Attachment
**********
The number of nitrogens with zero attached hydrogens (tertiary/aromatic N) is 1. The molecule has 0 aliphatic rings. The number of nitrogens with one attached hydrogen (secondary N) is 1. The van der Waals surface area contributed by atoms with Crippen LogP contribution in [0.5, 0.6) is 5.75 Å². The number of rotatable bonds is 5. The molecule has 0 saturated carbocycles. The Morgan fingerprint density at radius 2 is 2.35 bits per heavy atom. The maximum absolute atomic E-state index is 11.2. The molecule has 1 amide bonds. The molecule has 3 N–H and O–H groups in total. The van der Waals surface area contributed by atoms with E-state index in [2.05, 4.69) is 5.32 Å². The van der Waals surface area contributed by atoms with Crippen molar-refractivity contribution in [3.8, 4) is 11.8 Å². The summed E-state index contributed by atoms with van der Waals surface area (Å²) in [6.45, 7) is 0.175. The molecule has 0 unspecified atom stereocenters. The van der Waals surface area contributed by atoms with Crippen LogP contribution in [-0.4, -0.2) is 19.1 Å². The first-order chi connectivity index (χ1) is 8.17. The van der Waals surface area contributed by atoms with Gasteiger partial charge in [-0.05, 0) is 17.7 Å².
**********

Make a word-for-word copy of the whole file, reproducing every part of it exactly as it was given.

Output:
The number of nitrogens with zero attached hydrogens (tertiary/aromatic N) is 1. The molecule has 0 aliphatic rings. The number of nitrogens with one attached hydrogen (secondary N) is 1. The van der Waals surface area contributed by atoms with Crippen LogP contribution in [0.5, 0.6) is 5.75 Å². The number of rotatable bonds is 5. The molecule has 0 saturated carbocycles. The Morgan fingerprint density at radius 2 is 2.35 bits per heavy atom. The maximum absolute atomic E-state index is 11.2. The molecule has 1 amide bonds. The molecule has 3 N–H and O–H groups in total. The van der Waals surface area contributed by atoms with E-state index in [2.05, 4.69) is 5.32 Å². The van der Waals surface area contributed by atoms with Crippen molar-refractivity contribution in [3.8, 4) is 11.8 Å². The summed E-state index contributed by atoms with van der Waals surface area (Å²) in [6.45, 7) is 0.175. The molecule has 0 unspecified atom stereocenters. The van der Waals surface area contributed by atoms with Crippen LogP contribution in [-0.4, -0.2) is 19.1 Å². The first-order chi connectivity index (χ1) is 8.17. The van der Waals surface area contributed by atoms with Gasteiger partial charge in [-0.05, 0) is 17.7 Å².